Friday, December 2, 2011
Whittier Snow in Wasilla
We lived there during what was perhaps its Golden Age. When we moved to Whittier from Cordova in 1976, Begich Towers had just been remodeled, after its intense Good Friday Earthquake damage. The harbor, built in 1973, was fairly new, and a window out onto western Prince William Sound. A lot of young people lived there then, working for the Alaska Railroad, Crowley Maritime, the local stores and bars, and for the City of Whittier.
We owned a sailboat, my gillnet boats, and a 14-foot Boston Whaler. Thousands of free hours were spent out on some of most glorious water on this planet. And exploring the lands above them on hikes and ski trips.
A lot of commercial ideas that later became the town's small business backbone didn't yet exist in 1976. There were virtually no fishing charters out of Whittier. The kayaking shuttles were only an idea proposed from time to time. Only two boats fished out of Whittier in the winter in 1976. They were the first of the pot shrimp fleet, whose rapid rise in the 1980s and early 90s over-fished the area.
When the harbor expansion was complete in October 1981, my idea of a facility that catered evenly to commercial fishing boats, charter vessels and Anchorage residents with recreational vessels had won out against the powerful Anchorage-based interests who had tried to shape a design that would focus on the wants and needs of the Anchorage doctors, dentists, attorneys, politicians, realtors and developers who called the Whittier Harbor "theirs."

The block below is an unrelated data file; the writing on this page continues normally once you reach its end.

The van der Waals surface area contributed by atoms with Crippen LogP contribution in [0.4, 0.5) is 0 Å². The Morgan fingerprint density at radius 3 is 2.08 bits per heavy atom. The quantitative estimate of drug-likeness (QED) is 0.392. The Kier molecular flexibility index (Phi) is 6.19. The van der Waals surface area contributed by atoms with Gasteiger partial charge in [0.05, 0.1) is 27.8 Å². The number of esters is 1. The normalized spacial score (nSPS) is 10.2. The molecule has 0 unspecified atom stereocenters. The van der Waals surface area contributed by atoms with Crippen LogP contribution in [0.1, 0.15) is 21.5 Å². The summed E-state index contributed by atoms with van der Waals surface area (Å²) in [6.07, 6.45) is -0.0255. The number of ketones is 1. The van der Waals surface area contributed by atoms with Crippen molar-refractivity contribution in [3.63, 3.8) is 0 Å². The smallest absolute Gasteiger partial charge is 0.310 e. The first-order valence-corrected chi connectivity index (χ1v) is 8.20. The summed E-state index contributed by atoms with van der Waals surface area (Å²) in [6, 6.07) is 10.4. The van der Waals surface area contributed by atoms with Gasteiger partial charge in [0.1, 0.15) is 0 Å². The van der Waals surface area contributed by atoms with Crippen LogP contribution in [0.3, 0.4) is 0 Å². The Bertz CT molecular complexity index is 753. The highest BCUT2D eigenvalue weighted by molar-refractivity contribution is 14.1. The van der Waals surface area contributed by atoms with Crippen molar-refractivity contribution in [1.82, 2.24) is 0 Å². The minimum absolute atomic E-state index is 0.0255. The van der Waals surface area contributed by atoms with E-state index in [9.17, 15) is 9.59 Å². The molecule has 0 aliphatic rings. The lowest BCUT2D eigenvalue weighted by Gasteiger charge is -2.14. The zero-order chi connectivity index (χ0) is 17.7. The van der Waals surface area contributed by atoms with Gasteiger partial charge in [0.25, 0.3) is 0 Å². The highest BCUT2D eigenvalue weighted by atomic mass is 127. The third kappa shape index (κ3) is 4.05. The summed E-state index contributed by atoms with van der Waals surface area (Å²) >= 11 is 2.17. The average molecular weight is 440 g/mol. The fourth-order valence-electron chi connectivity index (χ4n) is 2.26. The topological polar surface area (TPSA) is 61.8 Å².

Part of the reason I wasn't enthusiastic about building what PWS residents called "a bigger puker (at that time, "puker" was a derisive term for recreational boats and yachts, as opposed to commercial fishing boats) harbor," rather than one more centered on commercial development, was that the Anchorage recreational boat owners were so pathetic when it came to taking care of their boats in the Winter.
In Whittier (or Valdez or Seward) it can snow so hard that it accumulates at a rate of a foot per hour. On 4 and 5 February, 1955, it accumulated 145 inches of snow there in 24 hours.
The snow is often very, very wet and heavy. It can sink an unattended boat in a matter of minutes. Often, during winter snow storms, the snow will start falling with no wind, at about 30 degrees F. As the storm develops, it warms. The wind comes up. Soon it reaches 35 degrees, and rain mixes with snow. Because of the wind, the new, wet snow accumulates on only the windward side of the vessel, making capsizing as big a problem as sinking from topside weight alone.
I loved running that harbor and fighting for its expansion. But I was blissful, after moving on, that I no longer had to fight those storms so hard, mostly to protect "puker boats" that should have been in storage on the beach anyway.
Yesterday it looked like we were going to have one. And then again Friday morning. Early this morning, we got about four inches of concrete-like wet snow in 30 minutes. Then it stopped.
But the eight inches or so of glumpy, clumpy snow we did get took me several hours to move out of the way today.
Good exercise. Hopefully, that's it for this year for such wet snow.